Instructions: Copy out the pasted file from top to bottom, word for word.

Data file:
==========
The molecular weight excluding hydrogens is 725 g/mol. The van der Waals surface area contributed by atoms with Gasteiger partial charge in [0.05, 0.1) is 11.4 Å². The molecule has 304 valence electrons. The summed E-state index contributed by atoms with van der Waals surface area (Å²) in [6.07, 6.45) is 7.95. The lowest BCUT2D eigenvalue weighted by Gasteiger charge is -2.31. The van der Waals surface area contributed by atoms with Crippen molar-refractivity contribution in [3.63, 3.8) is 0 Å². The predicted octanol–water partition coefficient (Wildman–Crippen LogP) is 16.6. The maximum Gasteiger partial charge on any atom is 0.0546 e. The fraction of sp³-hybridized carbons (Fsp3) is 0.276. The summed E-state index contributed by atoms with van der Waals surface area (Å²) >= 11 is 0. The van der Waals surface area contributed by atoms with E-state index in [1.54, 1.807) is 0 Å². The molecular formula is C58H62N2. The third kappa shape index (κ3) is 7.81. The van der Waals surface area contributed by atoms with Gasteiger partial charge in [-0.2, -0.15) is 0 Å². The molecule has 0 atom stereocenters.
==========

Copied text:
The molecular weight excluding hydrogens is 725 g/mol. The van der Waals surface area contributed by atoms with Gasteiger partial charge in [0.05, 0.1) is 11.4 Å². The molecule has 304 valence electrons. The summed E-state index contributed by atoms with van der Waals surface area (Å²) in [6.07, 6.45) is 7.95. The lowest BCUT2D eigenvalue weighted by Gasteiger charge is -2.31. The van der Waals surface area contributed by atoms with Crippen molar-refractivity contribution in [3.63, 3.8) is 0 Å². The predicted octanol–water partition coefficient (Wildman–Crippen LogP) is 16.6. The maximum Gasteiger partial charge on any atom is 0.0546 e. The fraction of sp³-hybridized carbons (Fsp3) is 0.276. The summed E-state index contributed by atoms with van der Waals surface area (Å²) >= 11 is 0. The van der Waals surface area contributed by atoms with E-state index in [1.54, 1.807) is 0 Å². The molecular formula is C58H62N2. The third kappa shape index (κ3) is 7.81. The van der Waals surface area contributed by atoms with Gasteiger partial charge in [-0.2, -0.15) is 0 Å². The molecule has 0 atom stereocenters.